Advertisement
Advertisement
Ghana News

Why African Governments Need to Invest in Mental Health Infrastructure to Tackle Climate-Related Stress Among Farmers

Advertisement

African farmers and livestock keepers are feeling the negative impacts of climate change more than ever, and it is taking a toll on their mental health. According to Dr. Rosalid Nkirote, executive director of the African Coalition of Communities Responsive to Climate Change, these communities are experiencing rising cases of depression as they lose their investments due to droughts and floods.

For the most part, governments in Africa have not given mental health infrastructure the attention it deserves. The World Health Organization reports that there is only one mental health worker per 100,000 people in Africa, compared to a global average of nine per 100,000 people. In rural areas, the situation is worse, with most people having to walk for at least an hour to access healthcare facilities. The longer distances to facilities, particularly with no road network and limited vehicular transport, may limit access to life-saving interventions.

Advertisement

To address the problem, African governments need to urgently invest in mental health infrastructure. While efforts such as developing drought-resistant crops and implementing early warning systems for disasters are laudable, mental health infrastructure is badly needed, particularly in rural and pastoral areas that have historically been neglected.

Climate change is an emerging threat to public health, and it may get worse as the planet warms. Early warning systems for extreme weather events provide advance notice of impending disasters, allowing individuals and communities to take necessary measures to reduce risks and prepare for the event, take protective measures, thereby saving lives and reducing damages to property and infrastructure.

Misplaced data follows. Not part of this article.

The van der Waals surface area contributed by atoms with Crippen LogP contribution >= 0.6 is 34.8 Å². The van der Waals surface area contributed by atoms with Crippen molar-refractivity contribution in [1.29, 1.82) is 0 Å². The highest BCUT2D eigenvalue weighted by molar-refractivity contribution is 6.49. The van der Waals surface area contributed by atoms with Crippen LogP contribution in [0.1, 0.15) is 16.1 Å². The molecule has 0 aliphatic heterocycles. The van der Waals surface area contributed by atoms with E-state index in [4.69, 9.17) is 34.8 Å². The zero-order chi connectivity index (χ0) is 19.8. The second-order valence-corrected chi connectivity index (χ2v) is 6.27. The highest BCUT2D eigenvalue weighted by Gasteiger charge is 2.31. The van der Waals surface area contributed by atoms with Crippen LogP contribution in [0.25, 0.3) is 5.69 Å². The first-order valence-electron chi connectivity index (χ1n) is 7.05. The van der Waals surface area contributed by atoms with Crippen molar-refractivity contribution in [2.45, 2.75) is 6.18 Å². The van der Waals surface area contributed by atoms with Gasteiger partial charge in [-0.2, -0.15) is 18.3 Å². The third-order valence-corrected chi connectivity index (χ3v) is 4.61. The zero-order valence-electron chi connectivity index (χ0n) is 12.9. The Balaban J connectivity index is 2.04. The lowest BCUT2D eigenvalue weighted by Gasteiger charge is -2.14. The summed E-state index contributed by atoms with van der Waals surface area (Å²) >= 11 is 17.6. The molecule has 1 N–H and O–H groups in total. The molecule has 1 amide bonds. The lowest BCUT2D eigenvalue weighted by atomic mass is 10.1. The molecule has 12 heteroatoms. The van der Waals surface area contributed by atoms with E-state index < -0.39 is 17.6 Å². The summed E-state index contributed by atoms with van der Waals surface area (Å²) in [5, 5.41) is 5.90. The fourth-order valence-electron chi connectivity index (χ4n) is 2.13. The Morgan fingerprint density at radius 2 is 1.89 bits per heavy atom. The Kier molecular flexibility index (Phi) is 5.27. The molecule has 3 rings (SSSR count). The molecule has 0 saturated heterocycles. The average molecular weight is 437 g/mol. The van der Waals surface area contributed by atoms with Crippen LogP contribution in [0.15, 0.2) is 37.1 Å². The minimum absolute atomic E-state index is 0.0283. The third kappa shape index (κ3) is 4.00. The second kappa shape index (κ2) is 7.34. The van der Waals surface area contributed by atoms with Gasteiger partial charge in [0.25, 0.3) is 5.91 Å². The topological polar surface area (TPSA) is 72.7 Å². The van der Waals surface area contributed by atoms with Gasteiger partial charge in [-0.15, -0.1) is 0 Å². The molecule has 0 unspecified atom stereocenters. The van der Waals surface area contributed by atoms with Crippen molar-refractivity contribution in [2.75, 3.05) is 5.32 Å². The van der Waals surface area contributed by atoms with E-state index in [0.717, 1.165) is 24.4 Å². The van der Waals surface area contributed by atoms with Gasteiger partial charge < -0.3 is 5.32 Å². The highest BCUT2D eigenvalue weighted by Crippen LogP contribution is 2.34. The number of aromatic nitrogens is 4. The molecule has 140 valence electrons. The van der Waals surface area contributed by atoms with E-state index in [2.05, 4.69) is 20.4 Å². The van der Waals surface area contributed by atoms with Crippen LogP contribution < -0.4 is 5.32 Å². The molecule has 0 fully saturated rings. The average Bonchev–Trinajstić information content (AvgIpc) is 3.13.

The relationship between climate change and health is complex, to some extent not so direct. Climate change may be one of the indirect factors that are contributing to the prevalence of mental disorders. The background vulnerabilities that create the conditions for increasing the risk of mental illness can be directly or indirectly influenced by climate change.

In a nutshell, the investment in mental health infrastructure by African governments is a necessary step to tackle the rising but hidden cases of climate-related stress among farmers and livestock keepers. Climate change is affecting livelihoods, the management of resources, health, and productivity of people, leading to food insecurity, rising conflicts, increasing poverty, creating internal displacement of populations, and increasing refugee crises as people flee areas of extreme climate events such as floods and droughts. It is time for governments to pay attention to the mental status of their citizens and provide the necessary support to protect vulnerable populations.

Advertisement
Advertisement

Leave a Reply

Your email address will not be published. Required fields are marked *

Advertisement
Back to top button

Adblock Detected

Please consider supporting us by disabling your ad blocker!